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I thought you all would love to know that Serena Dyer has a new project : a blog. Serena is a dress historian, the owner of the Dressing History Website, author of the fabulously interesting (and affordable) book ,”Bergere Poke and Cottage: Understanding Early Nineteenth Century Headware
and is currently a member of York University’s Centre for Eighteenth Century Studies.This is a wonderful, well-respected institution, and is somewhere I have enjoyed attending lectures and conferences on the long 18th century.
I am so pleased we can now follow her work on a blog. She has a Facebook page and is on Twitter, but I love the scope the blog platform will give her to tell us all her news. Her first post details her impressive CV and the work she has undertaken, including that at the recent Revolutionary Fashion exhibit at Fairfax House in York.
Here she is , above, with some of the period clothes on show at Fairfax House.
I do hope you will join my example and follow her blog. I am so looking forward to reading future posts, for Serena’s work is wonderfully detailed, and I’m sure we are going to enjoy reading about her research, and looking at the clothing she works with and creates.
I read in the media today that, with the forthcoming release of two new films inspired by Bronte novels, Jane Eyre and Wuthering Heights, that this was the year of the Brontes and Jane Austen ought to move over for her time in the limelight was over. Indeed? Well, someone should have told museum curators that, because I can report that yet another exhibition that concentrates on fashion in Jane Austen’s era has been commissioned and it opened yesterday at Fairfax House Museum in York. It will run until the 31st December.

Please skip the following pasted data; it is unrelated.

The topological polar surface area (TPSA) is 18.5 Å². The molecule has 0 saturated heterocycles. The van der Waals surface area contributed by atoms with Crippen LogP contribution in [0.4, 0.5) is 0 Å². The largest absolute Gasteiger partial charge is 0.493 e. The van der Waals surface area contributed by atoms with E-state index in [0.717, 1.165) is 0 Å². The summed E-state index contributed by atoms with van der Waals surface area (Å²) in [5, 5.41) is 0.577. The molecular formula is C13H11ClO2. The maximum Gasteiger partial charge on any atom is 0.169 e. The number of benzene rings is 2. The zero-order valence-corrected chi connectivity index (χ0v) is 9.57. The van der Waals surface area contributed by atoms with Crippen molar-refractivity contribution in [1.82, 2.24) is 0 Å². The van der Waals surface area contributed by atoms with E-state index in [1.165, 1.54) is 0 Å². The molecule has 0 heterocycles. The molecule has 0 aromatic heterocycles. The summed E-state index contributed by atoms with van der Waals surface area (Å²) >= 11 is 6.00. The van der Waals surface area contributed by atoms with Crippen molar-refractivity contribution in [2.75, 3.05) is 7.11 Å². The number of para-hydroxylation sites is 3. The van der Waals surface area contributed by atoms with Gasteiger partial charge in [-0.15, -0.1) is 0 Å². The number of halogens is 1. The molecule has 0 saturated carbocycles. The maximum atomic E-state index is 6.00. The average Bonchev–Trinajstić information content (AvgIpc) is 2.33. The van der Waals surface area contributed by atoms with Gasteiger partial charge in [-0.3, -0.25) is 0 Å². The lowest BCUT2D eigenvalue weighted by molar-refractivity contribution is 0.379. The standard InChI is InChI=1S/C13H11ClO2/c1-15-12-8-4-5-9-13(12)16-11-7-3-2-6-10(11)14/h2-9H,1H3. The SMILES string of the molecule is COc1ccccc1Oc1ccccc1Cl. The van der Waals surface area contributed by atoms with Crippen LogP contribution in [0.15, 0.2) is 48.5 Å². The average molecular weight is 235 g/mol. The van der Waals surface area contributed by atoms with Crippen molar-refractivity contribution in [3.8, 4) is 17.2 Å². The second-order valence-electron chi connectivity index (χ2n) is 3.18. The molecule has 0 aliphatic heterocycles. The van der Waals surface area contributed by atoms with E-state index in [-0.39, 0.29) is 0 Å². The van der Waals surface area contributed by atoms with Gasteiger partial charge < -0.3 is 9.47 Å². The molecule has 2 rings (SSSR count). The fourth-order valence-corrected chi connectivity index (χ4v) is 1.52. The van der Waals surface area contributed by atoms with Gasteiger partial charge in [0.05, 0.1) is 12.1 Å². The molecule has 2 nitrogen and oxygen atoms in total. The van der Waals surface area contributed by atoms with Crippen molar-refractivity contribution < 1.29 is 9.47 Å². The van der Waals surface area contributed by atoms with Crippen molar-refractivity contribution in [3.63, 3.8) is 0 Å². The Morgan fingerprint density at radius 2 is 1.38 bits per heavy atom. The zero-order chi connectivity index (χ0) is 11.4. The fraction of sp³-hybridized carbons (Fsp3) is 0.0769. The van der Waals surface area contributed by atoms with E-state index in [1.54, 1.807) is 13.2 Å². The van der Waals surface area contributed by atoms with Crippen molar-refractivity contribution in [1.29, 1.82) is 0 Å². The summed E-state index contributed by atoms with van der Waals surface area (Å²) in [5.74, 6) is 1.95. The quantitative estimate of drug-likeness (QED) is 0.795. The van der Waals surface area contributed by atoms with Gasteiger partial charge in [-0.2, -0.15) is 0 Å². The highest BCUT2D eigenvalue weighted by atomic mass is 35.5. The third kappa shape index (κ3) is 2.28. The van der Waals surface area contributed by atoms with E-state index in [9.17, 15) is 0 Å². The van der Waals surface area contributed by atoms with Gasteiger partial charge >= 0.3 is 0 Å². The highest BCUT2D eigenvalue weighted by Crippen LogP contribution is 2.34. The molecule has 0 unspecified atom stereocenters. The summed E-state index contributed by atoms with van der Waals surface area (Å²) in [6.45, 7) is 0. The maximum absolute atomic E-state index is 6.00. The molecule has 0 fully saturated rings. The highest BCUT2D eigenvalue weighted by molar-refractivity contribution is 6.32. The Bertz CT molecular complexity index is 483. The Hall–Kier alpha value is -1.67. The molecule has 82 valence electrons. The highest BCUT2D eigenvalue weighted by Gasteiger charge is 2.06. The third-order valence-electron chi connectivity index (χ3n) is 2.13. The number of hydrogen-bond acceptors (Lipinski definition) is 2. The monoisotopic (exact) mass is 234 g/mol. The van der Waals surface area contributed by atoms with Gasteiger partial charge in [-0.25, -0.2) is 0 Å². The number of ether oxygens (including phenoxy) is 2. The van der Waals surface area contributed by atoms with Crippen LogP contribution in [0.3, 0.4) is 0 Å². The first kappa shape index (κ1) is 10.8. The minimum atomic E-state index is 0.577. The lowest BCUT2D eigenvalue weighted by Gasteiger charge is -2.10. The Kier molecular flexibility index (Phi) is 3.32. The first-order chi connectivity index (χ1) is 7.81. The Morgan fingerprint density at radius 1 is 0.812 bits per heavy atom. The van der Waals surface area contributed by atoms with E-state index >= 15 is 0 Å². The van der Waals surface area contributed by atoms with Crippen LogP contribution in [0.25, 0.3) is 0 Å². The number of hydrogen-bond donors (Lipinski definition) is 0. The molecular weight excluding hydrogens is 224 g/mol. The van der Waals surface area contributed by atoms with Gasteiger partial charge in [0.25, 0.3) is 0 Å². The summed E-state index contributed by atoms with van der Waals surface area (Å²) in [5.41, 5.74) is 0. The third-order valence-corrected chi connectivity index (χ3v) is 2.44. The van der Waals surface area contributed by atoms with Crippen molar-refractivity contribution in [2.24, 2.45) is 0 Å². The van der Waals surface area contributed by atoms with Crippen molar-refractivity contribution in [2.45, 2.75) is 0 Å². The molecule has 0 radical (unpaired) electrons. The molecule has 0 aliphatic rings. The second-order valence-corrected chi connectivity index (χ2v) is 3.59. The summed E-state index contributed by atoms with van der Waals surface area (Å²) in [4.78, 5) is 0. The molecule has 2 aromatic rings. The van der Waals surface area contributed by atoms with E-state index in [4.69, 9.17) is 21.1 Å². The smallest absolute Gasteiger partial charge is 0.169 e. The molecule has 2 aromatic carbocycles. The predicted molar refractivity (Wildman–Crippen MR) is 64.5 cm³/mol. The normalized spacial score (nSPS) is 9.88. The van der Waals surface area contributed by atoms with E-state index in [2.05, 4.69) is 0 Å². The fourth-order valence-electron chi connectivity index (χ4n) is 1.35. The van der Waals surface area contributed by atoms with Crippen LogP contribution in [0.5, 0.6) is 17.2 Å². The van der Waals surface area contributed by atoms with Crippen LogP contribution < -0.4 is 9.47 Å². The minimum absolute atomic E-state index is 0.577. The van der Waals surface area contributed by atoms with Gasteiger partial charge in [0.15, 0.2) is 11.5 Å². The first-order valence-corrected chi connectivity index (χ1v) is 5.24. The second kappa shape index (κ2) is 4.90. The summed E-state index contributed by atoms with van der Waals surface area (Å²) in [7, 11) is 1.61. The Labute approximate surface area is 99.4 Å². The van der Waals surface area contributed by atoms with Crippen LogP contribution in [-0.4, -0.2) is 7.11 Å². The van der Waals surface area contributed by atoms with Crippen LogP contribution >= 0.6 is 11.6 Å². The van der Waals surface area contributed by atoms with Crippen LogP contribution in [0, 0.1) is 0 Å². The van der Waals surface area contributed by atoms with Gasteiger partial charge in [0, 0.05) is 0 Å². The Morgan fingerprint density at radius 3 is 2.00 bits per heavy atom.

Entitled Revolutionary Fashion, the clothes on show,some from the famed Olive Matthews Collection at the Chertsey Museum, demonstrate how fashion changed dramatically for both sexes during this era. For women, wide hooped skirts were no longer an option (save for court dress) and the slender columnar silhouette with a high waist became the order of the day. For men change was equally dramatic, with the adoption of simple, well-tailored clothes, in predominantly dark colours, a departure from the embroidered silks of all colours worn during the first three-quarters of the 18th century.
Go here to read a description of the exhibition on the museum’s most excellent blog. I do like the fact that the clothes are not only on show in the museum’s exhibition space,but are also to be seen in context, on display within its beautiful rooms. The cost of the exhibition is included in the normal admission price.
I may be able to see it: sadly, on my day in York a couple of weeks ago the museum was closed, and this exhibit had not yet opened. But in the meantime here is a link to a six-minute long video of a tour of the the exhibition ,produced by the Yorkshire Post newspaper, which I know will only partially satisfy you, but I afraid it is the best I can do at the moment.
I do hope you enjoy it, and I think you might agree with me that the time is not yet ripe for Jane Austen to move out of the limelight, no indeed.
Go here for a short video of Fairfax House Musuem in York, famous for its recreations of Georgian Christmases. Enjoy!